That said, Mexico pose as a balanced, reliable, and pragmatic team under coach Marco “Chima” Ruiz. Throughout the six games this tournament, El Tri have found the back of the net 14 times and have conceded a mere three goals (two of which came against Italy). With four goals and two assists in only 344 minutes, Los Angeles Galaxy’s Efrain Alvarez has proven to be the team’s most productive player going forward.

Asked who he would rather take between France or Brazil in the final, the Mexican American answered with the same confidence that has made him one of the most exciting players in the tournament.

“It doesn’t matter which of the two it is, we’ll beat them,” he said.

It’s 90 minutes for either team to make history, again. A win for Brazil will raise the number of U-17 stars to four, while Mexico can claim its third with another historic performance. Will Brazil’s high-flying attack crack Mexico’s solid defense? If Alvarez starts, will he rise to the occasion and guide Mexico to another U-17 title?

That has yet to be seen; the second final between two, routine winners awaits the first whistle.

WATCH: Gabriel Jesus comically misses penalty; Messi pots winner on Argentina return

AP Photo
Leave a comment

As long as Lionel Messi is on the field, Argentina and Brazil is going to be must-watch no matter the location.

Messi converted a rebound of his own won and saved penalty to score his 69th international goal in Argentina’s 1-0 win in a Saudi Arabia-hosted friendly on Friday.

[ MORE: Finland makes history ]

It was Messi’s first match with Argentina since the summer, when he was banned three months for claiming the 2019 Copa America tournament was fixed for hosts Brazil.

Let’s be real, though: You should be here for this terrible penalty miss from Gabriel Jesus.

The Brazilian also won his penalty, but his miss was a dreadful dribble wide of the frame. It clicked three boxes of terrible: no direction, no conviction, no technique.

Marcelo: I was ‘sobbing’ during Champions League match v. Liverpool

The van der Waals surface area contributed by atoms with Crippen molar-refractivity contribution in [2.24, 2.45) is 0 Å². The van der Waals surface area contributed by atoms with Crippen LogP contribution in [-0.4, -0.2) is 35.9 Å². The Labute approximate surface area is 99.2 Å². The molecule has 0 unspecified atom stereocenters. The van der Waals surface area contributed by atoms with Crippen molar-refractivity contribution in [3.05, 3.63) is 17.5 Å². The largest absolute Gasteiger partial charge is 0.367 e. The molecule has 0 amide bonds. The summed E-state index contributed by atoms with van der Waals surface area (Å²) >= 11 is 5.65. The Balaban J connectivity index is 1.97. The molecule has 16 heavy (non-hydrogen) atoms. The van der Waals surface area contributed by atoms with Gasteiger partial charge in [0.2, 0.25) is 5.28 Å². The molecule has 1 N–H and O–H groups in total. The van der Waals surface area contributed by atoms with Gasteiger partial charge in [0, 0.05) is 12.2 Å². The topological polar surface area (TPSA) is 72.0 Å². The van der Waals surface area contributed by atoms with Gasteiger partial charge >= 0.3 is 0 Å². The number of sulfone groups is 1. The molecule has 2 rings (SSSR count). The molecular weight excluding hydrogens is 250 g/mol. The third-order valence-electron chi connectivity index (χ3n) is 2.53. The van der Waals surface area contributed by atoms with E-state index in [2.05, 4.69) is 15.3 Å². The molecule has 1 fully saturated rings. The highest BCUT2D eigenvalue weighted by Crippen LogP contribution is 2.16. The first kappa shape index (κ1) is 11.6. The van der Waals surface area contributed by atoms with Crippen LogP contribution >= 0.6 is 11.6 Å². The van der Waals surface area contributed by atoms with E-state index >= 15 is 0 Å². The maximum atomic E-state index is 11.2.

Photo by Vladimir Shtanko/Anadolu Agency/Getty Images
Leave a comment

The quality, quantity, and depth of first person narratives from the world of football, especially since the advent of the player-penned Players’ Tribune, engineers a risk of overlooking the incredible stories of footballers’ experience reaching the heights of their careers.

[ MORE: Berhalter calls up 20 ]

But Marcelo’s story on Thursday cannot be overlooked. Detailing his individual Champions League Final experiences and recounting his move from Brazil to Spain, the veteran fullback writes with so much candor (and plenty of profanity) that’s difficult not to feel his spirit soar over the Bernabeu.

The 31-year-old arrived at Real Madrid from Fluminese in 2006, and has gone on to amass six FIFA Best XI appearances and four UCL titles with the club. He’s also described a pre-final panic attack and admitted that Cristiano Ronaldo was also nervous ahead of a final (We’re sure CR7 is extremely please to know of that revelation).

Perhaps the best part aside from warm memories of his grandfather, was this very human moment from the Real’s 3-1 defeat of Liverpool in the 2018 final. From The Players’ Tribune:

“With about 10 minutes left, we were winning 3–1, and it really hit me that we were going to be champions.

“The ball went out of play for a throw-in, and I had a moment to think, and.…

“Brother, this is true: I started crying. I was sobbing, right on the pitch. Nothing like this had ever happened to me before.”

We just love this deep looks, or at least quality glimpses, into the minds of athletes and Marcelo seems like a riot (even if he had no business being in the FIFA Best XI this year, but we digress).